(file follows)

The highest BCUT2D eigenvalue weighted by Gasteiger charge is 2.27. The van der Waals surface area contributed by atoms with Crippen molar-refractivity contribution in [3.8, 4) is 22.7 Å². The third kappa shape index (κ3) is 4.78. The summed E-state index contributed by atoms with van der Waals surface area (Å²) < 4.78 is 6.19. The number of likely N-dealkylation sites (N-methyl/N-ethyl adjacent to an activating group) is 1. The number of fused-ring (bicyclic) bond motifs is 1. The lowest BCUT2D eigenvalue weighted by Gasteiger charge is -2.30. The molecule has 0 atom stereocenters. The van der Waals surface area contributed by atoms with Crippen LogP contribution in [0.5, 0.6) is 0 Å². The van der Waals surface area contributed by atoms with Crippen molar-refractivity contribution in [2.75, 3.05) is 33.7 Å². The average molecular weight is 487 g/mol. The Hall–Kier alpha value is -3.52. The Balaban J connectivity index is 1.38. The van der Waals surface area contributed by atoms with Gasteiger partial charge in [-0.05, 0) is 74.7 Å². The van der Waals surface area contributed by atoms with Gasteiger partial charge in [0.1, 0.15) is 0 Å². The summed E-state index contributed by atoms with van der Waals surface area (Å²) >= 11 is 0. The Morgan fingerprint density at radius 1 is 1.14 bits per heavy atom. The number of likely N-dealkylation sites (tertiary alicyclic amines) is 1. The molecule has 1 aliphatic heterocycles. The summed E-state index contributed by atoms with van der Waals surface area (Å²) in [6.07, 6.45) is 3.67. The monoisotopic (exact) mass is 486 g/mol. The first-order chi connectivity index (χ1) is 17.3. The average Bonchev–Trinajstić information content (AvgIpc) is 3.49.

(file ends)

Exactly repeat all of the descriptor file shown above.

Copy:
The highest BCUT2D eigenvalue weighted by Gasteiger charge is 2.27. The van der Waals surface area contributed by atoms with Crippen molar-refractivity contribution in [3.8, 4) is 22.7 Å². The third kappa shape index (κ3) is 4.78. The summed E-state index contributed by atoms with van der Waals surface area (Å²) < 4.78 is 6.19. The number of likely N-dealkylation sites (N-methyl/N-ethyl adjacent to an activating group) is 1. The number of fused-ring (bicyclic) bond motifs is 1. The lowest BCUT2D eigenvalue weighted by Gasteiger charge is -2.30. The molecule has 0 atom stereocenters. The van der Waals surface area contributed by atoms with Crippen LogP contribution in [0.5, 0.6) is 0 Å². The van der Waals surface area contributed by atoms with Crippen molar-refractivity contribution in [2.75, 3.05) is 33.7 Å². The average molecular weight is 487 g/mol. The Hall–Kier alpha value is -3.52. The Balaban J connectivity index is 1.38. The van der Waals surface area contributed by atoms with Gasteiger partial charge in [-0.05, 0) is 74.7 Å². The van der Waals surface area contributed by atoms with Gasteiger partial charge in [0.1, 0.15) is 0 Å². The summed E-state index contributed by atoms with van der Waals surface area (Å²) >= 11 is 0. The Morgan fingerprint density at radius 1 is 1.14 bits per heavy atom. The number of likely N-dealkylation sites (tertiary alicyclic amines) is 1. The molecule has 1 aliphatic heterocycles. The summed E-state index contributed by atoms with van der Waals surface area (Å²) in [6.07, 6.45) is 3.67. The monoisotopic (exact) mass is 486 g/mol. The first-order chi connectivity index (χ1) is 17.3. The average Bonchev–Trinajstić information content (AvgIpc) is 3.49.